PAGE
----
Michigan Football Preview 2017

2017 Michigan Football Preview

The Wolverine: Covering University of Michigan Football and Sports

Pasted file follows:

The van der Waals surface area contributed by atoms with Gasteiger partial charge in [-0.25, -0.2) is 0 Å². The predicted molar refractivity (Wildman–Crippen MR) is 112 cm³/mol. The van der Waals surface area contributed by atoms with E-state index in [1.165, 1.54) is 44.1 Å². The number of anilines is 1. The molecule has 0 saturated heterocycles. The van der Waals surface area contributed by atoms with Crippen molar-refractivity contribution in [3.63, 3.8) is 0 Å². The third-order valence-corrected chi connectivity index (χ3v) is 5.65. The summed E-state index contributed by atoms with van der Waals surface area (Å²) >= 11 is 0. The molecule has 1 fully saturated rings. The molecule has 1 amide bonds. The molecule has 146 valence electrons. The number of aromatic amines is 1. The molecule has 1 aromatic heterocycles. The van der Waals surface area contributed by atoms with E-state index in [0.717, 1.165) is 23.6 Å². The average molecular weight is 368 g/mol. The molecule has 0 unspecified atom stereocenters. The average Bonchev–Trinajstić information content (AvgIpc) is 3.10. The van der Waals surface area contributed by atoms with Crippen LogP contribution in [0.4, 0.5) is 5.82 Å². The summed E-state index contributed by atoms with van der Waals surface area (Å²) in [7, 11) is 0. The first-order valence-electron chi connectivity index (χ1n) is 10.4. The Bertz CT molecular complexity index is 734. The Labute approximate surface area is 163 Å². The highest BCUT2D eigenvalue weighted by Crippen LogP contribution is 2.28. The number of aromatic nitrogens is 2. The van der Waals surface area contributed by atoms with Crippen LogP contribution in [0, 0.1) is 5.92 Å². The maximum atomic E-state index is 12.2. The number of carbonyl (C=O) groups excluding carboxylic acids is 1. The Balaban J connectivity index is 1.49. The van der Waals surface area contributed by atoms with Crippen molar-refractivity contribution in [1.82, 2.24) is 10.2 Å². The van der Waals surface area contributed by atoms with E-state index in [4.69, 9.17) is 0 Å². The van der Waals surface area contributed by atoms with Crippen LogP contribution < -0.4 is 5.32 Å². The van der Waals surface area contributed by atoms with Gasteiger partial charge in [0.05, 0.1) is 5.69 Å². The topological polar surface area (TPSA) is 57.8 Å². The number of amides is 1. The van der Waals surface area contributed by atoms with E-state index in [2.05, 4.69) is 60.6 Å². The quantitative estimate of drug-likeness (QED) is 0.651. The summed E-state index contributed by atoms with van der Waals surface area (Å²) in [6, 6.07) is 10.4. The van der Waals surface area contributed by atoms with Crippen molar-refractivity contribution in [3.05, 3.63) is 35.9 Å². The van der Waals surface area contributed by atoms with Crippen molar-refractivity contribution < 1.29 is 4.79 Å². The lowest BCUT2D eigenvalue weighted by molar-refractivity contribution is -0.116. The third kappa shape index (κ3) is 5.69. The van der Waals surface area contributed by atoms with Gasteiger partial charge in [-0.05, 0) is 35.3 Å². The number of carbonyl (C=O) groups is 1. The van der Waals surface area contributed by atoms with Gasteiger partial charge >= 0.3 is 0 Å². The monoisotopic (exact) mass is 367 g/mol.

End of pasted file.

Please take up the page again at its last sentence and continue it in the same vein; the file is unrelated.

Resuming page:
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72 ■ THE WOLVERINE 2017 FOOTBALL PREVIEW WIDE RECEIVERS BY JOHN BORTON M ichigan's wide receivers look like they're on the fast track to some- thing special, fast serving as the key word. In an in-house combine prior to the of- ficial start of Michigan football spring prac- tice, some numbers ran right off the page. Early enrollee freshman Donovan Peoples- Jones ran a hand-timed 4.41 40-yard dash and a 3.91 pro shuttle, not to mention broad jumping 11 feet, 0.5 inches. Sophomore wideout Kekoa Crawford demonstrated speed and endurance with his 23.62 clocking in the 200-yard shut- tle. Sophomore Eddie McDoom didn't ap- pear in the posted results, and Michigan fans know he can turn the corner and speed away before they can collectively bellow "Dooooooooom!" The movers and shakers among new coach Pep Hamilton's group make it tough to call a starting lineup at this point, according to Michigan sideline reporter and Detroit radio personality Doug Karsch. "It looks like a really, really fast room," Karsch said. "You look around and think, 'Which one of these nine, 10 or 11 guys is going to emerge?' It's fascinating to see how it's going to sift out. "If I was asked, right now, to sit down and write who is going to be the X, the Y and the Z receivers, it's a tough call." Michigan coaches wrote down every snap from The Big House to Rome and back. They'll get reports on who is doing what over the summer and see for themselves again when the Wolverines convene in Au- gust. Those who race from the starting gate, catch the football, secure it when hit and block in the run game will eventually emerge as the front-liners. But they'll be supple- mented, and pushed, by a formidable surge of young talent that sees no reason to wait its turn. The sophomores are among the veterans of this crew, and Crawford certainly put in his bid for future time as a true freshman in 2016. He played in all 13 Michigan games, making four catches for 47 yards, including a touchdown, while rushing three times for 15 yards. He's among the fastest Wolverines and, with extensive on-field experience from a year ago, has put himself in position to be one of the starting wide receivers. "It looks like he has a chance to be a real downfield passing threat," Karsch assessed. "He seems to have good speed. How hard does he work? How much does he want it? "He clearly has the physical talent. It's just a matter of that manifesting itself and him getting seasoned on the field. "Because of the young depth at that posi- tion, there's opportunity and there's competi- tion. He will be pushed by the large incoming class." McDoom is another sophomore who jumped into the fray with both feet a year ago. He also played in all 13 Michigan con- tests, catching five passes for 59 yards but making his name on jet sweeps, accompa- nied by the chorus echoing the last part of his name. He racked up 160 yards on 16 carries, but insisted he's ready for much more this season. "He wants to be more than just a jet sweep guy, and he showed some of that in the spring game," Karsch observed. "He has a very ex- citing future. There is a lot of discussion that he's more versatile this year than he was last year. "It looks like he could make a real jump forward, especially with perhaps some more playing time available at the slot position." McDoom quieted the crowd at Michigan Stadium near the end of the spring game, crashing to the turf on a 29-yard reception and eventually having to be carted off the field with an apparent ankle injury. But head coach Jim Harbaugh later insisted the Wol- verines suffered no serious or long-term inju- ries in the contest, obviously good news for Michigan's receiving corps. McDoom can play either on the outside or in the slot, the latter a position put into question by junior Grant Perry's legal issues. Perry was suspended from all team activities, pending the adjudication of charges stem- ming from an Oct. 15 incident in East Lan- sing, but Harbaugh announced in early June he was back with the team. "He put himself behind the eight ball," Karsch said. "He's going to have to dig out of that doghouse if he gets an opportunity. You don't want to be in Jim Harbaugh's dog- house, and as talented as that wide receiver room is, you don't want to fall behind in the competition. PRESEASON ANALYSIS: WIDE RECIEVERS STARTERS ★ ★ ★ ★ ★ The starters are to be determined, with a wealth of talent and less experience than they'd like. Junior Grant Perry and sopho- mores Kekoa Crawford and Eddie McDoom saw the field most in 2016, and they'll get a chance to step up their production. It's a free- for-all, though, with stars here limited only by on-field time required. DEPTH ★ ★ ★ ★ ★ Depth should be no problem, the veterans battling the strong sophomore class, and five freshmen looking to make their mark. Again, experienced depth will be a work in progress. X-FACTOR Junior Grant Perry is the most proven player — his 27 college catches are more than the rest of the group combined — but he missed two regular-season games last year before a suspension held him out of the bowl game and spring practices. He returned to the team this summer and could provide the young unit with much-needed experience. OVERALL ★ ★ ★ ★ ★ This could be a five-star group … eventu- ally. Right now, it's a room awash in speed and play-making ability, but that hasn't been tested consistently on the collegiate level. How this crew comes along will have a big say in Michigan's success. Note: Star rankings are made on a scale of 1-5 stars. QUICK FACTS Position Coach: Pep Hamilton (first season). Returning Starters: None. Departing Starters: Amara Darboh (28) and Jehu Chesson (25). Projected New Starters: Kekoa Crawford, Tarik Black and Eddie McDoom. Top Reserves: Donovan Peoples-Jones and Nate Johnson. Wait Until 2018: Nico Collins. Newcomers: Black, Collins, Peoples-Jones, Brad Hawkins and Oliver Martin. Moved In: None. Moved Out: Drake Harris (to DB). Rookie Impact: Black. Most Improved Player: McDoom. Best Pro Prospect: Peoples-Jones. Young And HungrY U-M's Pass Catchers Feature Abundant Talent And Are Learning Quickly